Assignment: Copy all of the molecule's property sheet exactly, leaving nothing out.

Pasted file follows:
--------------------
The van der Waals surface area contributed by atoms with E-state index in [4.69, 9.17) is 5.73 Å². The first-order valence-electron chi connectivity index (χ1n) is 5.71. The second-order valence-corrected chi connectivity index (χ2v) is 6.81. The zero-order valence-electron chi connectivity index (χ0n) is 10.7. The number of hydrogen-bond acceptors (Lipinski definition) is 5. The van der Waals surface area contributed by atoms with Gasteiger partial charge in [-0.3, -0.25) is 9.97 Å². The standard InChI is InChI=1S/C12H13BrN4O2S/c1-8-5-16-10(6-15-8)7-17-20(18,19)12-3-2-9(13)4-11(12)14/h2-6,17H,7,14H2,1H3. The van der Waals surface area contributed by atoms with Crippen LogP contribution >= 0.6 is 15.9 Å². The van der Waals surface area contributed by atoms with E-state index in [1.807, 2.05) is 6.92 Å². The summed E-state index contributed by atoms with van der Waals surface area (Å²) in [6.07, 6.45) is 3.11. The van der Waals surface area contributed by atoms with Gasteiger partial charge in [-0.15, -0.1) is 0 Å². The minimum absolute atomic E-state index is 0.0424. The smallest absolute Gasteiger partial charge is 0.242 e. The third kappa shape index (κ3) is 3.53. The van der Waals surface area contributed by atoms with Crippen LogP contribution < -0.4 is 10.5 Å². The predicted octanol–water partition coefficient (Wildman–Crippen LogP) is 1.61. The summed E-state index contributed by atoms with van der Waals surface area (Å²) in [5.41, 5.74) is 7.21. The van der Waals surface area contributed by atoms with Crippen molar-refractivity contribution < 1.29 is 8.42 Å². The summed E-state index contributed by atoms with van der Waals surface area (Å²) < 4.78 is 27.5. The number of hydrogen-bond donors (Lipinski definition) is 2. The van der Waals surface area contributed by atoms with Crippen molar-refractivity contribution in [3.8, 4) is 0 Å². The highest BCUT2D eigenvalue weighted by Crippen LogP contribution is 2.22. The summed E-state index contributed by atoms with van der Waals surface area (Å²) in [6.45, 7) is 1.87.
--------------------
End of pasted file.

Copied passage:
The van der Waals surface area contributed by atoms with E-state index in [4.69, 9.17) is 5.73 Å². The first-order valence-electron chi connectivity index (χ1n) is 5.71. The second-order valence-corrected chi connectivity index (χ2v) is 6.81. The zero-order valence-electron chi connectivity index (χ0n) is 10.7. The number of hydrogen-bond acceptors (Lipinski definition) is 5. The van der Waals surface area contributed by atoms with Gasteiger partial charge in [-0.3, -0.25) is 9.97 Å². The standard InChI is InChI=1S/C12H13BrN4O2S/c1-8-5-16-10(6-15-8)7-17-20(18,19)12-3-2-9(13)4-11(12)14/h2-6,17H,7,14H2,1H3. The van der Waals surface area contributed by atoms with Crippen LogP contribution >= 0.6 is 15.9 Å². The van der Waals surface area contributed by atoms with E-state index in [1.807, 2.05) is 6.92 Å². The summed E-state index contributed by atoms with van der Waals surface area (Å²) in [6.07, 6.45) is 3.11. The van der Waals surface area contributed by atoms with Gasteiger partial charge in [-0.15, -0.1) is 0 Å². The minimum absolute atomic E-state index is 0.0424. The smallest absolute Gasteiger partial charge is 0.242 e. The third kappa shape index (κ3) is 3.53. The van der Waals surface area contributed by atoms with Crippen LogP contribution < -0.4 is 10.5 Å². The predicted octanol–water partition coefficient (Wildman–Crippen LogP) is 1.61. The summed E-state index contributed by atoms with van der Waals surface area (Å²) in [5.41, 5.74) is 7.21. The van der Waals surface area contributed by atoms with Crippen molar-refractivity contribution < 1.29 is 8.42 Å². The summed E-state index contributed by atoms with van der Waals surface area (Å²) < 4.78 is 27.5. The number of hydrogen-bond donors (Lipinski definition) is 2. The van der Waals surface area contributed by atoms with Crippen molar-refractivity contribution in [3.8, 4) is 0 Å². The highest BCUT2D eigenvalue weighted by Crippen LogP contribution is 2.22. The summed E-state index contributed by atoms with van der Waals surface area (Å²) in [6.45, 7) is 1.87.